Microsoft recently surprised the world by announcing the Surface Duo, a dual-screen foldable device that actually takes calls like a phone. The new smartphone won’t be shipping anytime soon, but it’s expected to be out for the holidays next year.

One of the interesting things about the new Microsoft phone is that it’s not running on Windows. The new Surface Duo is a Microsoft smartphone running on Android, and Microsoft Chief Product Officer Panos Panay told The Verge it’s for good reasons.

That said, is Microsoft done making Windows phones? Here’s a quick look at what’s ahead for the Redmond tech company.

A new kind of Microsoft Smartphone

Microsoft, in previous years, released smartphones running on a mobile version of Windows. The mobile platform, CNet noted, was one of the best in the 2000s. However, it slowly went down after competitors such as Apple’s iOS and Google’s Android rose to popularity. Windows phones made fewer and fewer sales, eventually causing Microsoft to pull the plug on the platform.

Windows Phone failure Microsoft's Lumia smartphones - like its flagship Lumia 930 pictured here, have failed to make the impact the company was hoping for, causing the Redmond tech giant to pull the plug on them. Photo: Microsoft

Now, years after ending its Windows phones, Microsoft has announced that it is launching a new phone under the Surface branding, the Surface Duo.

Panay, in an interview with The Verge, said they decided to make the device run on Android “because those are the apps you want.” He explained the tech company wanted to meet its customers “where they are, where they’re going to be” and thus preferred to use Android instead of Windows 10X, the proprietary operating system developed for the Surface Neo.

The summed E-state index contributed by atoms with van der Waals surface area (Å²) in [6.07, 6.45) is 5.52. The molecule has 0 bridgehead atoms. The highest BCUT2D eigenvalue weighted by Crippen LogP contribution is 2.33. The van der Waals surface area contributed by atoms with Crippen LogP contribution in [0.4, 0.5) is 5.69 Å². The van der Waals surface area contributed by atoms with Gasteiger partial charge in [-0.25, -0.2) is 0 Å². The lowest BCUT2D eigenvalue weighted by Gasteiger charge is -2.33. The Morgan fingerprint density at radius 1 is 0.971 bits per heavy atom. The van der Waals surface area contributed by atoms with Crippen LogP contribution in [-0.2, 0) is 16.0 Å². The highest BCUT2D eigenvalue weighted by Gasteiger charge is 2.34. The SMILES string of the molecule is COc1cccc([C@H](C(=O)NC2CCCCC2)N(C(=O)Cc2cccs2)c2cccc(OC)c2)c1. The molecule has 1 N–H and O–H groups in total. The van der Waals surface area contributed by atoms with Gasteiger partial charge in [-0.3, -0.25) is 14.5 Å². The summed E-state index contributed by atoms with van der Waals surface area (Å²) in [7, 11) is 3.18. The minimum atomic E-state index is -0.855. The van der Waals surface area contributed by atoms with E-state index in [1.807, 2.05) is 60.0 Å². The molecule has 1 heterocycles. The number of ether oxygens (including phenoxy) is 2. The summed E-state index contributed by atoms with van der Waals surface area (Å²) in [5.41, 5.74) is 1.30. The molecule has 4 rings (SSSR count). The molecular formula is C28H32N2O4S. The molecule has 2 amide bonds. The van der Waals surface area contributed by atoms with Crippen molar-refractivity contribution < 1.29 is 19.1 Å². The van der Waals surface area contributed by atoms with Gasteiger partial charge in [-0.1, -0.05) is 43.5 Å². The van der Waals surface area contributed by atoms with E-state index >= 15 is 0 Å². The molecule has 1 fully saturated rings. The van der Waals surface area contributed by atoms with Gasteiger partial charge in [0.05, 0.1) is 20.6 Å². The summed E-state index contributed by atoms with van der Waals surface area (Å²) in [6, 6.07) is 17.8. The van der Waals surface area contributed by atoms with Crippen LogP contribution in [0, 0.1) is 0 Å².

The CPO, when asked if Android will be the future for Microsoft, said “no” several times. He said the company is looking to give customers what they want in the form factor that they want. This means putting the right operating system in the appropriate form factor.

He said that for mobile devices, “Android’s the obvious choice” followed by Windows for anything beyond smartphones. He said he believes in Windows so much.

Does this mean that Microsoft won’t be making Windows phones anymore? Most likely. Panay confirmed to CNet that the Redmond giant is sticking with Android and has no plans to make a Windows-based phone anytime soon. He also confirmed this to Wired more than once.

Nevertheless, the Surface Duo is expected to become a hit among many, if the response to it the internet means anything. Android or not, Microsoft will do well to give its customers what they want in the form they want.